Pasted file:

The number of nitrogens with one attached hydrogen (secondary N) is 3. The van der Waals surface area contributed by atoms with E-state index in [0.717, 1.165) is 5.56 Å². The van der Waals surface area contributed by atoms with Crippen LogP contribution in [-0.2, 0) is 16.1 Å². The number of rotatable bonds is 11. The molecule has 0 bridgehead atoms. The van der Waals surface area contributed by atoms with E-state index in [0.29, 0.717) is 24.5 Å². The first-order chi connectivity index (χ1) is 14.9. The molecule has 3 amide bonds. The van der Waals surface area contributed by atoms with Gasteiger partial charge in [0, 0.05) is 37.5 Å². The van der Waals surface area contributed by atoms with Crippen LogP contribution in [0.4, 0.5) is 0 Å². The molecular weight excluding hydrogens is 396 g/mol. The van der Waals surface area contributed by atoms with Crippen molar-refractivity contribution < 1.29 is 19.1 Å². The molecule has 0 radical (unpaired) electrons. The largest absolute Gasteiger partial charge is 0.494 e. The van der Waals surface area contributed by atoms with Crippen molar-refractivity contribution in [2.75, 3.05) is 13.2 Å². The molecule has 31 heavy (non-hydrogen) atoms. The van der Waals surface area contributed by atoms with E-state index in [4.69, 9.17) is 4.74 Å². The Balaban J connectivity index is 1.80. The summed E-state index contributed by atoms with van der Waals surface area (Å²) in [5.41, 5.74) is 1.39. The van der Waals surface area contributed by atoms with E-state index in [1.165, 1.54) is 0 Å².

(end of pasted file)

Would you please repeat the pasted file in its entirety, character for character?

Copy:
The number of nitrogens with one attached hydrogen (secondary N) is 3. The van der Waals surface area contributed by atoms with E-state index in [0.717, 1.165) is 5.56 Å². The van der Waals surface area contributed by atoms with Crippen LogP contribution in [-0.2, 0) is 16.1 Å². The number of rotatable bonds is 11. The molecule has 0 bridgehead atoms. The van der Waals surface area contributed by atoms with E-state index in [0.29, 0.717) is 24.5 Å². The first-order chi connectivity index (χ1) is 14.9. The molecule has 3 amide bonds. The van der Waals surface area contributed by atoms with Gasteiger partial charge in [0, 0.05) is 37.5 Å². The van der Waals surface area contributed by atoms with Crippen LogP contribution in [0.4, 0.5) is 0 Å². The molecular weight excluding hydrogens is 396 g/mol. The van der Waals surface area contributed by atoms with Crippen molar-refractivity contribution < 1.29 is 19.1 Å². The molecule has 0 radical (unpaired) electrons. The largest absolute Gasteiger partial charge is 0.494 e. The van der Waals surface area contributed by atoms with Crippen molar-refractivity contribution in [2.75, 3.05) is 13.2 Å². The molecule has 31 heavy (non-hydrogen) atoms. The van der Waals surface area contributed by atoms with E-state index in [4.69, 9.17) is 4.74 Å². The Balaban J connectivity index is 1.80. The summed E-state index contributed by atoms with van der Waals surface area (Å²) in [5.41, 5.74) is 1.39. The van der Waals surface area contributed by atoms with E-state index in [1.165, 1.54) is 0 Å².